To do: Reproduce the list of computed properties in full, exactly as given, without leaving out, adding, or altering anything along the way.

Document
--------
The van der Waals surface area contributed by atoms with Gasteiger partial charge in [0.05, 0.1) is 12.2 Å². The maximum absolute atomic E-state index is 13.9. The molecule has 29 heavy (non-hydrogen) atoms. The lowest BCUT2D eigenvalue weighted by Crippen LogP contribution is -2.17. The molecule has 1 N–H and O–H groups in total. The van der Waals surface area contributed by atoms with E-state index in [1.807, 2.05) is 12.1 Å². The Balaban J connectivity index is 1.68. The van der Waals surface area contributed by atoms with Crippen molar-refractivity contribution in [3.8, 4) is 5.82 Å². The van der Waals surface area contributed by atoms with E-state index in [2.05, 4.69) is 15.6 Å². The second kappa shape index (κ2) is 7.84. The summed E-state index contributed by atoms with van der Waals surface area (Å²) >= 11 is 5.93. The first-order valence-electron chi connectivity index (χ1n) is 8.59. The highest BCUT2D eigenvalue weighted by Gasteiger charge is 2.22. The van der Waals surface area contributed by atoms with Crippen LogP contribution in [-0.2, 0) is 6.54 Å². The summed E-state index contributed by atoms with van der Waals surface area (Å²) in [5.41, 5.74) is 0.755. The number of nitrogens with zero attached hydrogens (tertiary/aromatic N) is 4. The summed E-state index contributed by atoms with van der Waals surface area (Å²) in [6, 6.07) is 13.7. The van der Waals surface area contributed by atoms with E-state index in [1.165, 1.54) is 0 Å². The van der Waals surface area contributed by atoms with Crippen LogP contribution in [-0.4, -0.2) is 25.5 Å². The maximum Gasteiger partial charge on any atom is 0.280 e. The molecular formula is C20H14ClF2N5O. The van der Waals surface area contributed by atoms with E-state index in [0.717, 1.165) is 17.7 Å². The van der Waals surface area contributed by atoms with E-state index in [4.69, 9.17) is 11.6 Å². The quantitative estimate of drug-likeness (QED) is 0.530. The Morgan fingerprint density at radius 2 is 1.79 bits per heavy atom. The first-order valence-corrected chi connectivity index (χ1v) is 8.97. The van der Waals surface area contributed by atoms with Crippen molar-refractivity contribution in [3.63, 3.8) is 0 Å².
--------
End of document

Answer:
The van der Waals surface area contributed by atoms with Gasteiger partial charge in [0.05, 0.1) is 12.2 Å². The maximum absolute atomic E-state index is 13.9. The molecule has 29 heavy (non-hydrogen) atoms. The lowest BCUT2D eigenvalue weighted by Crippen LogP contribution is -2.17. The molecule has 1 N–H and O–H groups in total. The van der Waals surface area contributed by atoms with E-state index in [1.807, 2.05) is 12.1 Å². The Balaban J connectivity index is 1.68. The van der Waals surface area contributed by atoms with Crippen molar-refractivity contribution in [3.8, 4) is 5.82 Å². The van der Waals surface area contributed by atoms with E-state index in [2.05, 4.69) is 15.6 Å². The second kappa shape index (κ2) is 7.84. The summed E-state index contributed by atoms with van der Waals surface area (Å²) >= 11 is 5.93. The first-order valence-electron chi connectivity index (χ1n) is 8.59. The highest BCUT2D eigenvalue weighted by Gasteiger charge is 2.22. The van der Waals surface area contributed by atoms with Crippen LogP contribution in [-0.2, 0) is 6.54 Å². The summed E-state index contributed by atoms with van der Waals surface area (Å²) in [5.41, 5.74) is 0.755. The number of nitrogens with zero attached hydrogens (tertiary/aromatic N) is 4. The summed E-state index contributed by atoms with van der Waals surface area (Å²) in [6, 6.07) is 13.7. The van der Waals surface area contributed by atoms with E-state index in [1.165, 1.54) is 0 Å². The van der Waals surface area contributed by atoms with Crippen LogP contribution in [-0.4, -0.2) is 25.5 Å². The maximum Gasteiger partial charge on any atom is 0.280 e. The molecular formula is C20H14ClF2N5O. The van der Waals surface area contributed by atoms with E-state index in [0.717, 1.165) is 17.7 Å². The van der Waals surface area contributed by atoms with E-state index in [4.69, 9.17) is 11.6 Å². The quantitative estimate of drug-likeness (QED) is 0.530. The Morgan fingerprint density at radius 2 is 1.79 bits per heavy atom. The first-order valence-corrected chi connectivity index (χ1v) is 8.97. The van der Waals surface area contributed by atoms with Crippen molar-refractivity contribution in [3.63, 3.8) is 0 Å².